EPP Group Position Paper on Culture - Common Roots and Economic Benefits

1. General remarks:  Culture as our common roots

For the EPP Group, culture is at the heart of the European way of life: culture is both the soul and the skeleton of our countries and people; it shapes our common identity, connects people and creates a bond between generations. Europe’s culture is a common shared and complex asset, which bears witness to the unity and diversity of the European civilisation through the plurality of its cultural traditions.

In the context of the current challenges, in a post-pandemic world, culture is increasingly important and vulnerable. Culture integrates the creativity and spirit of our society and artists, preservation and revival of our cultural diversity and unique traditions. Over centuries, the European culture based on the Judeo-Christian tradition, ancient Greek-Roman legacy and the Enlightenment, developed our core values: respect for human dignity and human rights, freedom, democracy, equality and the rule of law. It is only on the respect of these values that we can ensure to European citizens a high standard of living and the possibility to realise oneself through their individuality rooted in his or her community. Our responsibility towards the future generations is therefore to preserve, safeguard, renew, and promote our culture.

Within the EU framework, culture is rightly subject to subsidiarity, certainly one of the most important competences of Member States, also in this time of crisis. Articles 6 and 167 of the Treaty on the Functioning of the European Union (TFEU) define the EU's role in supporting (including financial), complementing and coordinating Member States' efforts in this area. The EPP Group therefore supports and encourages measures taken by European governments at national and local level to keep alive the cultural structures and institutions during and after the lockdown. The EPP Group acknowledges that the distinct and unique cultures of minorities are an integral part of our rich European cultural heritage and therefore asks Member States to support cultural and linguistic diversity. We are, indeed, “United in diversity”.

Nevertheless, as the challenges to the preservation of European culture are global, we also need to find European solutions to ensure that culture is not sacrificed. More than ever, the EPP Group welcomes the 2.2 billion euros of the next MFF 2021-2027 dedicated to the Creative Europe programme, which represent 36% more than the previous MFF. It is a big success for our Group, which advocated from the beginning for a substantial augmentation. In the same spirit, the EPP Group supported the call on the Commission and the Member States to earmark for the Cultural and Creative Sectors (CCS) and industries at least 2% of the Recovery and Resilience Facility dedicated to the recovery. These measures should be completed by synergies with other programmes.

2. Economic importance of culture

In 2019, 7.4 million people worked in the CCS and there were 1.1 million cultural enterprises in the EU-27, generating €145 billion of value added. The Cultural and Creative Sectors in Europe are one of the biggest employers and directly contribute to the European GDP: it account for around 5% of all sectors (except finance) in the EU. It has also concrete effects on other sectors such as tourism: i.e. two-thirds of Europeans say that the presence of cultural heritage has an influence on the choice of their holiday destination. The EPP Group welcomes the European Commission’s campaign on social networks to support sustainable cultural tourism. In response to the crisis, “Europe´s culture - close to you” encourages Europeans to enjoy the cultural destinations close to their homes in a sustainable and safe way.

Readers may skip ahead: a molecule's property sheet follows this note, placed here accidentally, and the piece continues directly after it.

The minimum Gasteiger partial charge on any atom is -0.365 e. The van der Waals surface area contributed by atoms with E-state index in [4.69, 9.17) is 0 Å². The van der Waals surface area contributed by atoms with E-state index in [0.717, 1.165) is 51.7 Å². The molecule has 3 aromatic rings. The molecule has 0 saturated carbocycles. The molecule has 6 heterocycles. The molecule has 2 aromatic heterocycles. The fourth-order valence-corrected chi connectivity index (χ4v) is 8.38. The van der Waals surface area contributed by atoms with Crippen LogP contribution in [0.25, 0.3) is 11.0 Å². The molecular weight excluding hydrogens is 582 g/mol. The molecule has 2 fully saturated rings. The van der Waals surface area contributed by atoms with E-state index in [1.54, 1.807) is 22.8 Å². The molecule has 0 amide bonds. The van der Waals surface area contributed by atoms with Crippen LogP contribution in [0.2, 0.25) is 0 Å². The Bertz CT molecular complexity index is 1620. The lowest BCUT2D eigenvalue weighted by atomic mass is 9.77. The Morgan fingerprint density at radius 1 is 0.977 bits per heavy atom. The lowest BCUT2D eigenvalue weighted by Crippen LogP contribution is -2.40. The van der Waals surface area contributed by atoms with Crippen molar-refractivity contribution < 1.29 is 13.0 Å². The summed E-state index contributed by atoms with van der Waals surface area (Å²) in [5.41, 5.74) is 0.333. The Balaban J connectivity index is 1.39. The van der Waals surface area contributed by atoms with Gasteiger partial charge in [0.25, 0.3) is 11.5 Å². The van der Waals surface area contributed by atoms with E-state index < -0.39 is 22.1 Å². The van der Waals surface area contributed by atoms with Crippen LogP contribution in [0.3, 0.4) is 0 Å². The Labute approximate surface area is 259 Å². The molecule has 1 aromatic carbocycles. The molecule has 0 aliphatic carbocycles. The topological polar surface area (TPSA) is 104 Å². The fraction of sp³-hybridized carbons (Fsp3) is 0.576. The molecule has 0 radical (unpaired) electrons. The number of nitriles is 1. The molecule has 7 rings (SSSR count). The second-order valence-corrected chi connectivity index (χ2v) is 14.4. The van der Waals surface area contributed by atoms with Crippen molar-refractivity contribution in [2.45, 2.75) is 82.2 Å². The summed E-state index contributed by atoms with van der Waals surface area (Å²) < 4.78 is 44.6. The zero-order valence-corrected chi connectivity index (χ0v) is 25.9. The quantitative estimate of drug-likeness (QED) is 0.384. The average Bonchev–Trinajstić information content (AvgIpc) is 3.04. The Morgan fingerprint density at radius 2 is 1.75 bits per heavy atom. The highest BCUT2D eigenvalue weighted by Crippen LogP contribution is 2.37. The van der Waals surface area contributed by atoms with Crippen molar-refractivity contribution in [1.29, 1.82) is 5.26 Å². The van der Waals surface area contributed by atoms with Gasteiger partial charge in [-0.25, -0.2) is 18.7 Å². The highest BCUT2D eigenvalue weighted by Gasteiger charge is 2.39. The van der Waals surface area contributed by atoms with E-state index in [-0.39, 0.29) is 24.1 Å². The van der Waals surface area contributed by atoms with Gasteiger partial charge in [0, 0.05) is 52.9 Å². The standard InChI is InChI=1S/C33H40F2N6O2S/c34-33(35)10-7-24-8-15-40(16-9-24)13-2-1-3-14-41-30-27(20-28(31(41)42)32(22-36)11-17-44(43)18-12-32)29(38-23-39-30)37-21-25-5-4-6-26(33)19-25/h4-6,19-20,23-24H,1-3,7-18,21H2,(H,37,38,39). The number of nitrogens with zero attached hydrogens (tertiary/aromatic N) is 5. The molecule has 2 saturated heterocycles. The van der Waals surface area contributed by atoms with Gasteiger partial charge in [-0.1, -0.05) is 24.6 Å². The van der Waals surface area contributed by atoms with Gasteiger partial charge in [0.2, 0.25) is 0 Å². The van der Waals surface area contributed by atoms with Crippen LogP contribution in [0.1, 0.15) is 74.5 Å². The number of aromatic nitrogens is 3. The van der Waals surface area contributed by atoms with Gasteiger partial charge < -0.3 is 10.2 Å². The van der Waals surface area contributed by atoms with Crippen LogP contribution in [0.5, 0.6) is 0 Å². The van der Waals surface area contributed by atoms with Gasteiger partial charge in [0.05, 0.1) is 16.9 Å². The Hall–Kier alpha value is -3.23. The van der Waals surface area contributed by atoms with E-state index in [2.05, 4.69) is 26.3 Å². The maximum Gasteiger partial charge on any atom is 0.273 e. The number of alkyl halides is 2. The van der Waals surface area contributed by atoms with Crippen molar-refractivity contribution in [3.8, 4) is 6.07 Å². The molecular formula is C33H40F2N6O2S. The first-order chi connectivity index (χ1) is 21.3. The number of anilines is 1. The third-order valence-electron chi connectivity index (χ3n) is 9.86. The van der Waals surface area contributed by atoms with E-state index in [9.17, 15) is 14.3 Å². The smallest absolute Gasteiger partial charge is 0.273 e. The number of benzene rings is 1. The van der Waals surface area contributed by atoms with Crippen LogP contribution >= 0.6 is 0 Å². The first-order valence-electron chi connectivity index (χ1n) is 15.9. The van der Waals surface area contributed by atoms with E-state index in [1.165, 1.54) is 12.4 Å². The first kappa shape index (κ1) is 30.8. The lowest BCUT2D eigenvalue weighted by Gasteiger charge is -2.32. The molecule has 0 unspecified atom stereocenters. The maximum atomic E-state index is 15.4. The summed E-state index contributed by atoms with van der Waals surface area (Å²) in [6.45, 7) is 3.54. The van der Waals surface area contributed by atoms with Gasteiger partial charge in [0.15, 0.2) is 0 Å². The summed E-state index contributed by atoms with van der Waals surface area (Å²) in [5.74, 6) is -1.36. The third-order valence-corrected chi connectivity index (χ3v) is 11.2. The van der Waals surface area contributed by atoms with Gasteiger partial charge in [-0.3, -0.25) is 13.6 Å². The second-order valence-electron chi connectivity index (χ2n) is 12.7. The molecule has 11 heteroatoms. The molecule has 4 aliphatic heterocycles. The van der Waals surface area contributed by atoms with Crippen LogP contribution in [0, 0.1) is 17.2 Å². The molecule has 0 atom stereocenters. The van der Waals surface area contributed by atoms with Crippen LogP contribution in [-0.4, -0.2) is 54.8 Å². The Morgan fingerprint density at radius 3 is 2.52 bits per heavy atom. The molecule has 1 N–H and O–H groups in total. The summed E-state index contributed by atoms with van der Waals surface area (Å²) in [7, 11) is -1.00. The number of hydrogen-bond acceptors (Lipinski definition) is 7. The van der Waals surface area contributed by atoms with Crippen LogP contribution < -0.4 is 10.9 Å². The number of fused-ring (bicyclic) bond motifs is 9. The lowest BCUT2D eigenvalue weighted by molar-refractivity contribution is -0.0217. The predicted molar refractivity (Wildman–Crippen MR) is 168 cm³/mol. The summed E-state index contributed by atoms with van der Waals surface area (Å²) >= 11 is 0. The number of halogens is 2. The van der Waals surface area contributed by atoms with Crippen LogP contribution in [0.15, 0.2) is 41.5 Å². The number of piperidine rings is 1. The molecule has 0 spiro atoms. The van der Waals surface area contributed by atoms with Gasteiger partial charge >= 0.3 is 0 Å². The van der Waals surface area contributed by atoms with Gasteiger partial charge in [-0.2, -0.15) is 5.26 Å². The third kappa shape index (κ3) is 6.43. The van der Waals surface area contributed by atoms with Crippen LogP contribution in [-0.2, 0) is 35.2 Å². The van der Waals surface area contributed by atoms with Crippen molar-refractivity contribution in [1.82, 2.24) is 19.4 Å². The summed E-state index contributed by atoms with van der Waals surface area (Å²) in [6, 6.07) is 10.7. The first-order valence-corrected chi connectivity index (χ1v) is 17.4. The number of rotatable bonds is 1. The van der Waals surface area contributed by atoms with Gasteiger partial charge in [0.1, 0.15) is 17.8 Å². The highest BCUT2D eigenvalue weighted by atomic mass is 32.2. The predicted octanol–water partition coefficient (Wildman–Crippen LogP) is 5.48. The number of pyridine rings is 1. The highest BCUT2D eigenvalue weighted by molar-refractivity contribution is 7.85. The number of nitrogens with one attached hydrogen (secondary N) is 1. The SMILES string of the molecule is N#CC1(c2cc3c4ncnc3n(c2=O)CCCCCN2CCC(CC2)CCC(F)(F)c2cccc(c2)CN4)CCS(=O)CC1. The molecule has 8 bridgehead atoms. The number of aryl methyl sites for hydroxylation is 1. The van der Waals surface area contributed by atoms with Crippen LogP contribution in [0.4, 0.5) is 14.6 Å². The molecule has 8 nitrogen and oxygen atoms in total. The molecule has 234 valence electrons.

Except in programming and broadcasting activities, Small and Medium-sized Enterprises dominated most cultural activities and the proportion of people who were self-employed in the field of culture in the EU-27 was more than double the average observed for the whole economy. It explains the relative weakness of the CCS and the necessity to take into account those characteristics in the design of the European recovery response. The EPP Group welcomes the quick reaction of the EU to support Small and Medium-sized Enterprises (SMEs) in the new multiannual financial framework for the period 2021-2027, especially for culture including the combination of artistic and technological skills.

3. Impact of the COVID-19 crisis on culture

The lockdown, decided as a consequence to the sanitarian crisis due to the COVID-19 pandemic, was a dramatic necessity to ensure public health. At the same time, it has provoked one of the biggest economic crisis affecting most of the economic, social and cultural sectors by closing a large amount of places dedicated to receive the public. The short-term impacts of the lockdown were tangible immediately, but the long-terms ones will be felt over the upcoming years. Cultural places and venues were affected at the outset. Museums, libraries, cinemas, music venues, theatres, operas, art galleries, and local community cultural centres were forced to close. Cultural and artistic events such as festivals, exhibitions, and fairs, among others, were obliged to cancel their programming. For most of the public or private organisations managing these places or events, the lockdown has caused an economic collapse. It has also represented a traumatic experience because it disrupted their main objective: the dissemination of arts and culture to all.